LONDON/NEW YORK (Reuters) - Vodafone, long frustrated by a dividend-bereft minority holding in top U.S. mobile operator Verizon Wireless, could stand to gain by waiting until its partner blinks in the long wait for a payout.
UK-based Vodafone, the world’s largest cellphone operator by revenue, owns a 45 percent stake in Verizon Wireless, while Verizon Communications owns the rest.
Vodafone has not seen a Verizon Wireless dividend since 2005, when it had a 923 million pound payout, though it has received some payments to cover tax on the holding.
Several shareholders and analysts have complained that the lack of a dividend has weakened Vodafone’s share price and its Chief Executive Vittorio Colao recently told analysts this was the “defining challenge” of his stewardship.
Analysts say cash needs at Verizon, which generated $23 billion (14.6 billion pounds) cash from operations so far this year including Wireless, will become steep enough that Vodafone will strengthen its hand if it waits.
“I don’t think it is in Vodafone’s interests to go to Verizon and seek a solution at this juncture because at some point I think Verizon will go to them and say we need your help,” said ING analyst Lawrence Sugarman said.
Analysts also believe that continued customer losses in Verizon Communication’s traditional fixed-line phone business will increase pressure on the group to look for a payout to help fund its own dividend, a $5.4 billion annual obligation that is likely to increase.
“I think probably in late 2011 or 2012 Verizon will have to take some cash out itself to cover its own dividend and (by then) Verizon Wireless will be debt free,” said Stifel Nicolaus analyst Christopher King.
Verizon Communications has said that capital spending would come down once it finishes building its FiOS video network, helping to reduce its cash needs. A spokesman declined comment on Verizon Wireless dividend plans but noted that the venture looks at its dividend policy on an annual basis.
Verizon Wireless currently uses its cash to repay Verizon Communications and its external creditors for debts incurred from its January acquisition of smaller rival Alltel.
On announcing that deal last year, Verizon said it would not plan on any Verizon Wireless dividends, except the tax related payments, for about three years so that it has time to pay off debts now amounting to almost $18 billion.
But Investec analyst Jonathan Groocock thinks a dividend may come even earlier than 2011 and says that a cash return would be transformational for Vodafone as a $3.9 billion dividend in 2011 could lift its free cash flow by 35 percent.
But even if Vodafone does receive a hefty dividend in the next few years, it will not change the fact that it still has a minority investment without control in a crucial market.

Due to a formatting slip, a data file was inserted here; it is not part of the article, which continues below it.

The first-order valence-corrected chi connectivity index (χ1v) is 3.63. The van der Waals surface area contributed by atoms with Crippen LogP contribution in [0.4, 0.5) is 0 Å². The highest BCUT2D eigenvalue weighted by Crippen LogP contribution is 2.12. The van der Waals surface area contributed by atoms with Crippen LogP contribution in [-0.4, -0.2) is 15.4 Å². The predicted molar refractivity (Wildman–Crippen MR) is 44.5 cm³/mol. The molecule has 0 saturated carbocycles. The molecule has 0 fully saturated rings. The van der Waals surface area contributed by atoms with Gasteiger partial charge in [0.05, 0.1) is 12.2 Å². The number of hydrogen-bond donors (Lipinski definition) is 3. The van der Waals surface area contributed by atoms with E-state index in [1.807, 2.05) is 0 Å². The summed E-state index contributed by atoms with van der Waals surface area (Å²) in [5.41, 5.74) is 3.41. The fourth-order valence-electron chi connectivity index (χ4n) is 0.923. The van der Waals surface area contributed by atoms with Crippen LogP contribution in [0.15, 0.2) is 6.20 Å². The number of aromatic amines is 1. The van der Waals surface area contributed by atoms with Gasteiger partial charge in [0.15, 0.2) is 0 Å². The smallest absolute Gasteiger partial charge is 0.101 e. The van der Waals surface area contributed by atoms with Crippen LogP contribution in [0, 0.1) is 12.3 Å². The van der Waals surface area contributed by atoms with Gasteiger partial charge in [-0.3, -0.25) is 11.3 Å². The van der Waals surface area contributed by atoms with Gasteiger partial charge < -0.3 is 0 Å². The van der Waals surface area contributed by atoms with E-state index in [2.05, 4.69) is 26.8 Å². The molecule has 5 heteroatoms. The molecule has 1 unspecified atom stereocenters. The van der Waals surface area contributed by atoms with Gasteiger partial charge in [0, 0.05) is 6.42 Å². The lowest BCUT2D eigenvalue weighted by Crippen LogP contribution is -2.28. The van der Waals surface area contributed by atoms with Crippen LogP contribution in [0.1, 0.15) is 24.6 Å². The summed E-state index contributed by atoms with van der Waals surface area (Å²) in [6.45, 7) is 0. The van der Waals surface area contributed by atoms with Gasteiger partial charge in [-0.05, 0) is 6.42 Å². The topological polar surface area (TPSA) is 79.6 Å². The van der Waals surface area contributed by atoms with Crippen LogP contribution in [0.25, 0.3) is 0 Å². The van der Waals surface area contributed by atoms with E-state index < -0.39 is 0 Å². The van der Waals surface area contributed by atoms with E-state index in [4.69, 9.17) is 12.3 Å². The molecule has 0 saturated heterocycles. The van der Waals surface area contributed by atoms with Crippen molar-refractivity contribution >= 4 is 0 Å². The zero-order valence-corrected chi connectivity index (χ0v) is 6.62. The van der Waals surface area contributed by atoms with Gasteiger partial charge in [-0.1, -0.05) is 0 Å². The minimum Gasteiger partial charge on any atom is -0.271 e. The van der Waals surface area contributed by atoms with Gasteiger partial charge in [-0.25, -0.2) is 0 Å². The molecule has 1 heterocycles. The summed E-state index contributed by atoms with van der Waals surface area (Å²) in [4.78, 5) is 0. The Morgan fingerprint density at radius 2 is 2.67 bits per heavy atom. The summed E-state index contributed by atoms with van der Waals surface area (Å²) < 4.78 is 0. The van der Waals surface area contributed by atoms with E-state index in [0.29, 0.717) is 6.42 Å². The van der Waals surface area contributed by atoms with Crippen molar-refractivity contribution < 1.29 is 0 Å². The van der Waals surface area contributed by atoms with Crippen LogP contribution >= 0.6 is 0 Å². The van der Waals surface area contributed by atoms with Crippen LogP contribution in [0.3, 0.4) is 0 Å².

Vodafone’s 45 percent stake could be valued at $65 billion without any take-out premium, according to Investec. A sale would mean a huge tax bill for Vodafone and would rely on the only likely bidder, Verizon Communications, being able to afford it.
“There’s very little chance of anything happening in the near term,” Stifel Nicolaus’ King said. “The tax liability for Vodafone would be in the tens of billions of dollars.”
Several analysts believe the two firms could simply merge.
“A couple of years ago I would have said the likelihood of them merging was 10 percent and now I would say it’s more like 30 or 40 percent,” said Execution analyst Will Draper.
But many still need convincing.
“In the long term it will access Verizon Wireless’s cash flows, it is simply a matter of timing,” Investec’s Groocock said. “Does Vodafone really want the distraction, the fixed-line exposure, and inevitable restructuring that Verizon would bring with it?.”
Some analysts suggest that a Vodafone stake sale could be simplified if Verizon includes a swap of its 23 percent stake in Vodafone’s Italy business as part of its payment. But even if this works out there may be other drawbacks to a Verizon buyout.
For example JPMorgan analyst Michael McCormack said that a Verizon Wireless purchase could have unintended consequences for Verizon because a big portion of its valuation comes from its Verizon Wireless stake. So if it buys the stake for a good price it could cause its own share price to fall.
Another wrinkle is that Vodafone is unlikely to want to leave the U.S. market, which is seeing strong data growth.
So some analysts believe it could follow a Verizon exit by partnering with a weaker rival such as Deutsche Telekom’s (DTEGn.DE) T-Mobile USA, the No. 4 operator.
Another option could be for a partial sale in return for a dividend, according to Bernstein analyst Robin Bienenstock.
“They could give up part of it (in return) for a minimum floor to the cash dividend because what Vodafone wants is cash out of the asset,” she told Reuters.
The firms could also decide on a public offering of Verizon Wireless shares or folding the venture into Verizon and leaving Vodafone with a stake in the larger entity.
Reporting by Kate Holton, Editing by Sitaraman Shankar